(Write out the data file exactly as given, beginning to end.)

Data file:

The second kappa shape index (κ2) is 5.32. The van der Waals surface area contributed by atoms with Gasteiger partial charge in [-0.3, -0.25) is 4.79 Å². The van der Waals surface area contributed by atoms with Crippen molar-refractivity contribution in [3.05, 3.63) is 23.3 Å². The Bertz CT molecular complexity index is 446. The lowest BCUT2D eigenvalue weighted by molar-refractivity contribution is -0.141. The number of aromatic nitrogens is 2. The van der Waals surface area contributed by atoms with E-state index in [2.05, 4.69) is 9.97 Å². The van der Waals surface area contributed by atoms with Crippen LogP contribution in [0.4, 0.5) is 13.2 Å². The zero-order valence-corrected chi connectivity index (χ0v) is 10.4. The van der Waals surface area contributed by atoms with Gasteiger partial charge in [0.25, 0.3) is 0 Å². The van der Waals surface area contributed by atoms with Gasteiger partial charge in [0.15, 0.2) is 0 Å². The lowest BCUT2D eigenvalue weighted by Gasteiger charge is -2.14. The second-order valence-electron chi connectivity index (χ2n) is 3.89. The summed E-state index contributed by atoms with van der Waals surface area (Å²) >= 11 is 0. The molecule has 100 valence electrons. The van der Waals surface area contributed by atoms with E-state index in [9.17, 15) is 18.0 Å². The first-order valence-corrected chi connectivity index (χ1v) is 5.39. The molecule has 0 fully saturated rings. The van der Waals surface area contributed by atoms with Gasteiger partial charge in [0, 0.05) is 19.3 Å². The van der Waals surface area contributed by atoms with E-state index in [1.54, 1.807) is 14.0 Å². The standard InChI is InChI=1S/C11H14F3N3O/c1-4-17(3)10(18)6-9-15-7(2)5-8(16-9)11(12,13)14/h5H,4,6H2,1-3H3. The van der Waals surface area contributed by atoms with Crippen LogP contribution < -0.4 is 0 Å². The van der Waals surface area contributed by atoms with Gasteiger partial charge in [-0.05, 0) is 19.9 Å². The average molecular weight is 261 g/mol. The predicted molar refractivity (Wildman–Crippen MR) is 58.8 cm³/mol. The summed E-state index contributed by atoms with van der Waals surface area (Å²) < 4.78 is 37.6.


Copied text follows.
The second kappa shape index (κ2) is 5.32. The van der Waals surface area contributed by atoms with Gasteiger partial charge in [-0.3, -0.25) is 4.79 Å². The van der Waals surface area contributed by atoms with Crippen molar-refractivity contribution in [3.05, 3.63) is 23.3 Å². The Bertz CT molecular complexity index is 446. The lowest BCUT2D eigenvalue weighted by molar-refractivity contribution is -0.141. The number of aromatic nitrogens is 2. The van der Waals surface area contributed by atoms with E-state index in [2.05, 4.69) is 9.97 Å². The van der Waals surface area contributed by atoms with Crippen LogP contribution in [0.4, 0.5) is 13.2 Å². The zero-order valence-corrected chi connectivity index (χ0v) is 10.4. The van der Waals surface area contributed by atoms with Gasteiger partial charge in [0.25, 0.3) is 0 Å². The van der Waals surface area contributed by atoms with Gasteiger partial charge in [0.15, 0.2) is 0 Å². The lowest BCUT2D eigenvalue weighted by Gasteiger charge is -2.14. The second-order valence-electron chi connectivity index (χ2n) is 3.89. The summed E-state index contributed by atoms with van der Waals surface area (Å²) >= 11 is 0. The molecule has 100 valence electrons. The van der Waals surface area contributed by atoms with E-state index in [9.17, 15) is 18.0 Å². The first-order valence-corrected chi connectivity index (χ1v) is 5.39. The molecule has 0 fully saturated rings. The van der Waals surface area contributed by atoms with Gasteiger partial charge in [0, 0.05) is 19.3 Å². The van der Waals surface area contributed by atoms with E-state index in [1.54, 1.807) is 14.0 Å². The standard InChI is InChI=1S/C11H14F3N3O/c1-4-17(3)10(18)6-9-15-7(2)5-8(16-9)11(12,13)14/h5H,4,6H2,1-3H3. The van der Waals surface area contributed by atoms with Crippen LogP contribution < -0.4 is 0 Å². The van der Waals surface area contributed by atoms with Gasteiger partial charge in [-0.05, 0) is 19.9 Å². The average molecular weight is 261 g/mol. The predicted molar refractivity (Wildman–Crippen MR) is 58.8 cm³/mol. The summed E-state index contributed by atoms with van der Waals surface area (Å²) < 4.78 is 37.6.